Tom is a narrative nonfiction writer and a sociologist in training. He has studied disasters and disaster recovery since 2005, and he began researching the New Orleans public education reform movement in 2011.
Machhu Dam Disaster: Tom worked with his college roommate Utpal Sandesara to write the book No One Had a Tongue to Speak, a social history of the Machhu Dam Disaster. Though the dam collapse was among the deadliest in history – it killed as many as 25,000 people – its causes were covered up and survivors’ stories were largely forgotten. Over eleven weeks of field research in India, Tom and Utpal interviewed dam engineers, first responders, inquiry commission members, and over a hundred flood survivors. Simultaneously, they combed through archives, photographing tens of thousands of pages of source material about the dam’s design and construction, the government’s response to the flood, and the ultimate coverup of the disaster’s causes.
The authors’ research captured the stories of flood survivors, highlighting the roles that caste, economic status, and geography played in people’s experiences of the flood and in their subsequent personal revoveries. By gaining access to classified government documents, the authors also uncovered the disaster’s true causes. Their inquiries prompted a fresh wave of local interest in the flood, including a major newspaper retrospective, an internationally televised news feature, and a widely viewed documentary. An Indian edition of No One Had a Tongue to Speak was published by Rupa Publications in April 2012. A Gujarati language translation is forthcoming.
New Orleans Neighborhood Recovery: Since 2007, Tom has studied neighborhood-based disaster recovery efforts in New Orleans. The story of the city’s residential recovery is at once inspiring and cautionary. In the months after the levee failures, residents realized that they could not count on government assistance to rebuild their communities. Turning to their neighbors, they banded together to spur their city’s recovery. In the process, they undertook some of the most innovative community-based development in American history.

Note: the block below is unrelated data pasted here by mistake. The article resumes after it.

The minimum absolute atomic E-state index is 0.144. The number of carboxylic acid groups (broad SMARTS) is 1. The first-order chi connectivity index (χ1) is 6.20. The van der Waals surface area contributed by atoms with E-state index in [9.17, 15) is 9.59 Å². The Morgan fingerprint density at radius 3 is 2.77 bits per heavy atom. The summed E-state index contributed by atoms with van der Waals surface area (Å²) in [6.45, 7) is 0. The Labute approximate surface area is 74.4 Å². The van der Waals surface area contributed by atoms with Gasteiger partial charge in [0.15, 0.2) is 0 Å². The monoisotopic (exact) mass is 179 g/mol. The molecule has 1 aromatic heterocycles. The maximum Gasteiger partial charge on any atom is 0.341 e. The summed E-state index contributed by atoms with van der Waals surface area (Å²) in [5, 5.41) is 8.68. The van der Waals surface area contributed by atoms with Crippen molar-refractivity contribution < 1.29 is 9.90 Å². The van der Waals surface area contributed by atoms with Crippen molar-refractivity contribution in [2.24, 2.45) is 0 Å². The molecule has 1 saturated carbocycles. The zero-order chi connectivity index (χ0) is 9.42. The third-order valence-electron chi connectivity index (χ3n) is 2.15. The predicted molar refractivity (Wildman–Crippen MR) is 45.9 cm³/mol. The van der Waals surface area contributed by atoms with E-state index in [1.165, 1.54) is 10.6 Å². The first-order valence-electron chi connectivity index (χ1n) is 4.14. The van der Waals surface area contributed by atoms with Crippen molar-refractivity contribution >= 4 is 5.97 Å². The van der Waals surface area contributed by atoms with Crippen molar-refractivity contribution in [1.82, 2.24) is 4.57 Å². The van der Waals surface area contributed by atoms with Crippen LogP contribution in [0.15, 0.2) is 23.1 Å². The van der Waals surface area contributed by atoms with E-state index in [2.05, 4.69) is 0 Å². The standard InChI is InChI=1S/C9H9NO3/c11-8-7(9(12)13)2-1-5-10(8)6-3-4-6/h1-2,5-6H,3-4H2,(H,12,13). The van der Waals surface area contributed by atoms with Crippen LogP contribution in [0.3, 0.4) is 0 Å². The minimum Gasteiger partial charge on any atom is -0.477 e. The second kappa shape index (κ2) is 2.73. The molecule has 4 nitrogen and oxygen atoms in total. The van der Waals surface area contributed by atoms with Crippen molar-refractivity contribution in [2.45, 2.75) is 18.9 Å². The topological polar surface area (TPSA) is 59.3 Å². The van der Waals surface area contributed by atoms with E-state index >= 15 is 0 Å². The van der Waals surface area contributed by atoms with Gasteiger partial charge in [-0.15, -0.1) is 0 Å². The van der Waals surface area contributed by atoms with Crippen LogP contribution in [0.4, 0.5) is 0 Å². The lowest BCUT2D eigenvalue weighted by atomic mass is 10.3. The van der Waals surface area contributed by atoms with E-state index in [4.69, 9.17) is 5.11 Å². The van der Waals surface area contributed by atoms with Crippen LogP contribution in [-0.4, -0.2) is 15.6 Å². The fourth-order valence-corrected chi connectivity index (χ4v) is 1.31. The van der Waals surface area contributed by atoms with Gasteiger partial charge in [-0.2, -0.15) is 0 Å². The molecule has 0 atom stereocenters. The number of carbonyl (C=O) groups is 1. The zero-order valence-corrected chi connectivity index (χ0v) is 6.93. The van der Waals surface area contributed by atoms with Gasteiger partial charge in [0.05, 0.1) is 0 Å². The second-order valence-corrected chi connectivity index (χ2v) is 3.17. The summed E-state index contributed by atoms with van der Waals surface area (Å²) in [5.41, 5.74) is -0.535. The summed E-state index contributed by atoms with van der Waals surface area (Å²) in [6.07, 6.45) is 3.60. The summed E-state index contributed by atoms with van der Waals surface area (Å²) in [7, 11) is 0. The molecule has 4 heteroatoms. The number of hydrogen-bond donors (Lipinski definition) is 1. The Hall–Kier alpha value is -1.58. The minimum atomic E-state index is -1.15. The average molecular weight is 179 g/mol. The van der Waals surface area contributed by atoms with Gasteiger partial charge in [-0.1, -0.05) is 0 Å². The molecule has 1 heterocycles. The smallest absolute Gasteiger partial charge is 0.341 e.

To fill a vacuum of government leadership, New Orleans neighborhoods themselves became small governments. They ran their own schools, provided needy residents with social services, elected governing boards, operated their own police forces, coordinated the renovation of damaged housing, and funded their activities with self-taxing initiatives. Tom’s book We Shall Not Be Moved: Rebuilding Home in the Wake of Katrina, tells the remarkable story of how this came to be. Drawing on years of participant-observation research and over a hundred interviews with residents, the book follows recovery efforts in five New Orleans neighborhoods: Broadmoor, Hollygrove, Lakeview, the Lower Ninth Ward, and Village de l’Est.
New Orleans School Reform: New Orleans has become what Walter Isaacson calls America’s “greatest education lab.” The city’s public schools have experienced a devolution of power and responsibility that parallels the governance trajectory of New Orleans neighborhoods. Nearly all New Orleans public school students now attend independently operated charter schools. Tom, who taught fifth and sixth grade writing at KIPP McDonough 15 School for the Creative Arts, is working on two projects related to this transformation. The first is a social history of changes made to the city’s schools since Hurricane Katrina. The second is a long-term ethnographic study that follows students during their senior year at several New Orleans high schools and then during their first year after graduation.